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I was playing with this technique a lot over the past few weeks. There is a lot of work coming up to integrate clarion with .Net components and if there was a way to do so without having to register them using regasm before they could be used that would be really, really awesome.

See the thread “COM Gurus – Need some help & advice” on comp.lang.clarion newsgroup for some further discussion.

Long story short, I was able to get it partly working. With the right manifest you can use a COM object from clarion just fine without registration. Unfortunately this does not extend to placing user controls in a Clarion OLE control which is pretty much all I was after.

Clarion calling .Net COM reg-free!


All is not lost, I think there are still a few ways this could be achieved but for now I have had to shelve the project in deference to more financially immediate concerns… such as you know, paid work Smile

See the repo I created on GitHub for an example project, more information and some links to where I think it could go next –


This post is a heads up to let you know that the syntax highlighting package for Clarion, SublimeClarion, is now available from Sublime Package Control!

If you have not done so already, first install Sublime Package Control as described here then install the SublimeClarion package via the command palette. .. couldn’t be easier! More details on command palette usage here.





Ok, so before you ask why on earth would you bother let me explain 🙂

As part of my work over at ClarionAddins I am always looking for way to improve the user experience as well as stretching my knowledge of .Net programming. I thought it might be nice to use WPF but since the Clarion IDE is targeting v2.0 of the .Net framework this is not so easy. Hence this example!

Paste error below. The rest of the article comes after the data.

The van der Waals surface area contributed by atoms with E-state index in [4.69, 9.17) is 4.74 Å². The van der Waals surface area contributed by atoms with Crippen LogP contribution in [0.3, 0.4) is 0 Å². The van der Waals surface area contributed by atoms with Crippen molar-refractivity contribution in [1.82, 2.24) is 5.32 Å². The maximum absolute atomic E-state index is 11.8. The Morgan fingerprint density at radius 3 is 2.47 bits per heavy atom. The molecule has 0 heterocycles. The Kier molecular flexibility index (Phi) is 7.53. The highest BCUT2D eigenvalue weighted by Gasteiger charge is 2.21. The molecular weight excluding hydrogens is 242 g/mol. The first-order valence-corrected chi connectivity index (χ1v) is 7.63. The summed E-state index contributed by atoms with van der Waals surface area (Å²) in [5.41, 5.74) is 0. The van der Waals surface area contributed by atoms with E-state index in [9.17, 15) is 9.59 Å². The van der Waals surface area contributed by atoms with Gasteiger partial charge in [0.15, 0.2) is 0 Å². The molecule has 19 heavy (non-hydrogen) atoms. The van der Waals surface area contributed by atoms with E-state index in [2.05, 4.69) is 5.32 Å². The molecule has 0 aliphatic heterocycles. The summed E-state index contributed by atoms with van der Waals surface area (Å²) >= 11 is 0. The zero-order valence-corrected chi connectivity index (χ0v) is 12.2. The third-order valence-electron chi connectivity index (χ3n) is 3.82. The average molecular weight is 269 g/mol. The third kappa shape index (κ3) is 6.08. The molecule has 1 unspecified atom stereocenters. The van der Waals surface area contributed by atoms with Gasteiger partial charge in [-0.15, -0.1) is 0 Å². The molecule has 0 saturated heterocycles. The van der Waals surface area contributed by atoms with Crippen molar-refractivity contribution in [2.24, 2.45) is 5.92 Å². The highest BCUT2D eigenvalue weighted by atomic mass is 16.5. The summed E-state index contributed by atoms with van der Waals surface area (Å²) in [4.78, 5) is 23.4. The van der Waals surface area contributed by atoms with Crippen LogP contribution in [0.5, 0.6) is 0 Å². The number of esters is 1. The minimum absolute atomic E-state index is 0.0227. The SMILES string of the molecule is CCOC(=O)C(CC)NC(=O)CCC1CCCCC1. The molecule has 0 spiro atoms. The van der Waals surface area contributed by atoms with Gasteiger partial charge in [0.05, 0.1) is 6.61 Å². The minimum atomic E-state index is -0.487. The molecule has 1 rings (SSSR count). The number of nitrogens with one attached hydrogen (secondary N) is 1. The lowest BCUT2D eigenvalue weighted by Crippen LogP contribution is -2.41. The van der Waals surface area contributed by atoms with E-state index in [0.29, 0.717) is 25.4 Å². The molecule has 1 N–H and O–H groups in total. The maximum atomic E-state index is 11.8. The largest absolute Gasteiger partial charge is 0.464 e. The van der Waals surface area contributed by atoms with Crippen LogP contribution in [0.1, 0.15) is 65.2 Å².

Of course there are many resources out there related to this topic, see below, but nothing I could discover specific to v2.0 so for me it took a little work to get there. I learnt a lot about reflection along the way!

This code assumes that the v3.5 Framework is installed on the target machine. For production it would of course be necessary to test for this and react accordingly.

Here is a screenshot of this technique being used in an addin I am working on:

WPF UserControl in an Addin Pad!



The following is a simple example of running a native clarion win32 application as a cloud service.

Technologies used:

For the Impatient

See it running – WazClarion (Waz – Windows Azure!)

Say what?!

Using the PackAndDeploy example from the Smarx Running the Mongoose Web Server in Windows Azure tutorial I have managed to successfully test and deploy a clarion application to the Windows Azure cloud service! Read on for some more info on the steps involved. Leave a comment or send me an email if you have any questions.


Install the Windows Azure SDK to your dev machine.

Step 1 –  Git clone the PackAndDeploy to a dev folder.

See Step 1 in the Quick Walkthrough from Smarx.

Additionally I highly recommend following that example and making sure that your Azure SDK and emulator are setup and running correctly and get a little familiar with Azure before you start adding clarion to the mix.

Step 2 – Prepare your clarion APP

I used the “BasicBrowseAndForm” example that comes with NetTalk. Anything that can reply to HTTP requests should work fine.

There were a couple of changes to get the example working

  • WebServer procedure, in ThisWebServer.Open, before parent

  • WebServer procedure, in ThisWindow.Init

  • In application global properties, file control tab set the access mode to ReadOnly.

Step 3 – Adjust the PackAndDeploy example to work with the clarion app

Delete all the files in the WorkerRole sub directory except for the Run.cmd

Edit the WorkerRole\Run.cmd file to look like this:

Copy your clarion EXE and support directories into the WorkerRole folder. Anything in this folder gets included in the deployment package.

Step 4 – Deploy to the cloud

Use the “pack.cmd” from the PackAndDeploy example to create a package for upload and use the Windows Azure portal to deploy your application!

Step 5 – See it in Action!

Ok so it is not perfect yet, I had to tell clarion to only access the files in ReadOnly mode. You would need to look into the various storage options to fix that if you really want to use TPS, a better alternative will most likely be to use SQL server for your data needs. Error handling and diagnostics would need some forethought. There is a way to access a remote desktop session for debugging via a GUI if you want though. The pack and deploy process can probably do with some further automation too Smile.